• I don’t always keep track of weather, but when I do, I draw a sun when it’s hot, a raindrop when it rains, clouds for cloudy days and icicles when its cold.
  • The main area of my daily record pages is left for logging my thoughts, tasks, quotes and URL’s that I may want to check out later.
  • My favorite way to log is just a bulleted list
  • I typically begin a new day’s section first thing in the morning when I get into work. I keep my logbook open next to me all day and as time goes by, I update things as I go. I don’t typically log items after I leave work, but sometimes will record things I don’t want to forget in my notes app on my smartphone. The following day I go back and fill in the previous day’s evening events and other details (dinner, alcohol . . .).
  • You can use a small notebook or journal. My favorite is a Moleskine Classic Notebook, Large, Ruled, Black, Hard Cover (5 x 8.25). It has rounded corners, acid-free pages, a bookmark and an elastic closure – (perfection!). Find it on Amazon here.
  • A Sharpie Fine Point black permanent marker. Find it on Amazon here.

Blank logbooks work best for me, but different people like different formats. Some people need writing prompts, want a gratitude journal and others want an app to keep their logs.

DailyJournalPageTo help you get ideas or make it easy for you, I made up a really fun logbook page for you, that you can print out copies of and record all your great stuff on. Get a PDF of the DailyJournalPage here.

(I provided a black & white version in addition to the full-color one in the PDF.)

Following are some helpful resources for logging or journaling:

  • BulletJournal sells a nice journal and has a system for identifying tasks, priorities and events. You can always adopt their system to use with any logbook you choose.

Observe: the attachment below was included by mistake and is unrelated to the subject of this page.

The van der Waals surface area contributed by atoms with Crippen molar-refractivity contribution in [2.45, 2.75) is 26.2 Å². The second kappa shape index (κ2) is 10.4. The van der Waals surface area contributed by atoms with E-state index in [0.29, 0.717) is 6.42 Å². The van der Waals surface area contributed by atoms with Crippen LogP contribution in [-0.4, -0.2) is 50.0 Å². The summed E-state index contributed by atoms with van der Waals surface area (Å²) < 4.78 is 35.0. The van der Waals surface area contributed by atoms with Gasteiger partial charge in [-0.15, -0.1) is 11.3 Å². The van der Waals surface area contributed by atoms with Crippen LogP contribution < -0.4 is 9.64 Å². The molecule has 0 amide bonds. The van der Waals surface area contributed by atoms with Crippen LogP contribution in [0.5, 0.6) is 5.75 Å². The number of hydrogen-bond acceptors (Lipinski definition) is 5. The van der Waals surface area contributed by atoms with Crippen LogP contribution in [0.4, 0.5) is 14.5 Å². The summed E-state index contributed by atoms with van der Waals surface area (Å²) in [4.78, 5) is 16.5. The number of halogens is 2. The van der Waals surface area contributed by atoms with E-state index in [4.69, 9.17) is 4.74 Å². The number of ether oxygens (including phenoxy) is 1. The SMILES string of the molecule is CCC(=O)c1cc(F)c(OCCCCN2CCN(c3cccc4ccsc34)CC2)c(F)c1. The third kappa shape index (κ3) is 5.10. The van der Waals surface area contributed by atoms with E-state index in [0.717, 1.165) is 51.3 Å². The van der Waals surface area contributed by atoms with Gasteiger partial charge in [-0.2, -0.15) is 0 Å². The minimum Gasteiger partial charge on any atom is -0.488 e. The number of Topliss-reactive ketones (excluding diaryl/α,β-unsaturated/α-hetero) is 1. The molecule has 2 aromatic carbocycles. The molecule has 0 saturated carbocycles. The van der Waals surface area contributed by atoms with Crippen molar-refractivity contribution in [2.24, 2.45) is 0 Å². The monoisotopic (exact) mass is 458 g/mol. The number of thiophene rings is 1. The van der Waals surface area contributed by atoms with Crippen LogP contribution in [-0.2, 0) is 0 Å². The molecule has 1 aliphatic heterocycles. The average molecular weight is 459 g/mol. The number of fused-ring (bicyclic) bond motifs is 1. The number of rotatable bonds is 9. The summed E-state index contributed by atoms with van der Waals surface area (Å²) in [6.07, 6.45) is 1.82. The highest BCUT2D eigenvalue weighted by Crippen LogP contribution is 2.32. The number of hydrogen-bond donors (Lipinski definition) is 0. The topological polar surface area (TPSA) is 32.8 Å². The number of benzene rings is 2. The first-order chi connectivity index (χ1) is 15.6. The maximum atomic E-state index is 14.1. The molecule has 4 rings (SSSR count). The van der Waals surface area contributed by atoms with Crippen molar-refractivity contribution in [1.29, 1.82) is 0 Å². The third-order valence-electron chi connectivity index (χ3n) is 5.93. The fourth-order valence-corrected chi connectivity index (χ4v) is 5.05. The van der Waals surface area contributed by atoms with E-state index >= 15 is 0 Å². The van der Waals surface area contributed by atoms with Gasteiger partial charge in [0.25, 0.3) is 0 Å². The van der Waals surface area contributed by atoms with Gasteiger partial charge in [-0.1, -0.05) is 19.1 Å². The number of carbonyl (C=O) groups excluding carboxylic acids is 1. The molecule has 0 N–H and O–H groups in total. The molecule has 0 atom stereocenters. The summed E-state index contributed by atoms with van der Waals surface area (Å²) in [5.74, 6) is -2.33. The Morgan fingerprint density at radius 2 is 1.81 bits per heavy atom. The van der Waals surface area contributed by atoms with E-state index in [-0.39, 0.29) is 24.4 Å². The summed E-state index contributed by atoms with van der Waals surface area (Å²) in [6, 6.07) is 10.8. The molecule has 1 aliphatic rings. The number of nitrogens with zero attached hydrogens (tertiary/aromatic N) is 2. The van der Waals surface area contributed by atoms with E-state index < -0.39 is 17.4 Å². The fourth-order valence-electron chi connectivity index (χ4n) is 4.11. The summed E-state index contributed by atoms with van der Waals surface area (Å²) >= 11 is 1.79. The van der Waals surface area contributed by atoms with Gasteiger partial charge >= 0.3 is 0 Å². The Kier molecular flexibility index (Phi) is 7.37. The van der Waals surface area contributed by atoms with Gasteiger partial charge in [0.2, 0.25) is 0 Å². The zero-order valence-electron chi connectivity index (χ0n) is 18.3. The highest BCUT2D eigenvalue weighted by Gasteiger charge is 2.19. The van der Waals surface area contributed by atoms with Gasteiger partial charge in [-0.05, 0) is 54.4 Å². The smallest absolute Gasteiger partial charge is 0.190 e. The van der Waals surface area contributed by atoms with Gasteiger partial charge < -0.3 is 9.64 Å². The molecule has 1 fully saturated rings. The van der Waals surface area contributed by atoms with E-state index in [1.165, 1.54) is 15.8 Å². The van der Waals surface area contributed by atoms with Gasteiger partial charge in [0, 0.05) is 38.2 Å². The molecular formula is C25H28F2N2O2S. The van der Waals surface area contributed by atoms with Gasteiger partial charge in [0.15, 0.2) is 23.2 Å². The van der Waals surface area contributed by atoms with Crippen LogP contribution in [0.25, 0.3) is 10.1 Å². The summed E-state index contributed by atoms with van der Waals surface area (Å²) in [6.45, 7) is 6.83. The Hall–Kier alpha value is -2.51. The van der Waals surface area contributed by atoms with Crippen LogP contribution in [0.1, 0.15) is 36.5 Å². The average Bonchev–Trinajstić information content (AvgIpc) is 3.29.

• The Sketchnote Handbook and Workbook are great for logging. Sketchnoting is a way of graphically depicting your information by drawing pictures and using text as graphics. The best at Sketchnoting is Mike Rohde, who created the Handbook and Workbook I refer to.
  • Day One Journal is a very popular phone app if you want to go electronic. You can also just use the Evernote app or Google Keep for free if you prefer. Their main purpose is for taking notes, but there are many other features to them.
  • The Five Minute Journal provides writing prompts, inspiring quotes, an area to write something you’re grateful for and to write three amazing things that happens daily.
  • Also, here are 365 Creative Writing Prompts to inspire you. You’ll never be at a loss for what to write about!

Whatever format you decide to use to keep track of all your daily information, give it at least a couple of weeks to try and make recording in your logbook a habit.

Feel free to fine-tune your style or what you want to include to your heart’s content!

If you have any tips you’d like to share with us, please leave a comment to this post.

Happy logbooking!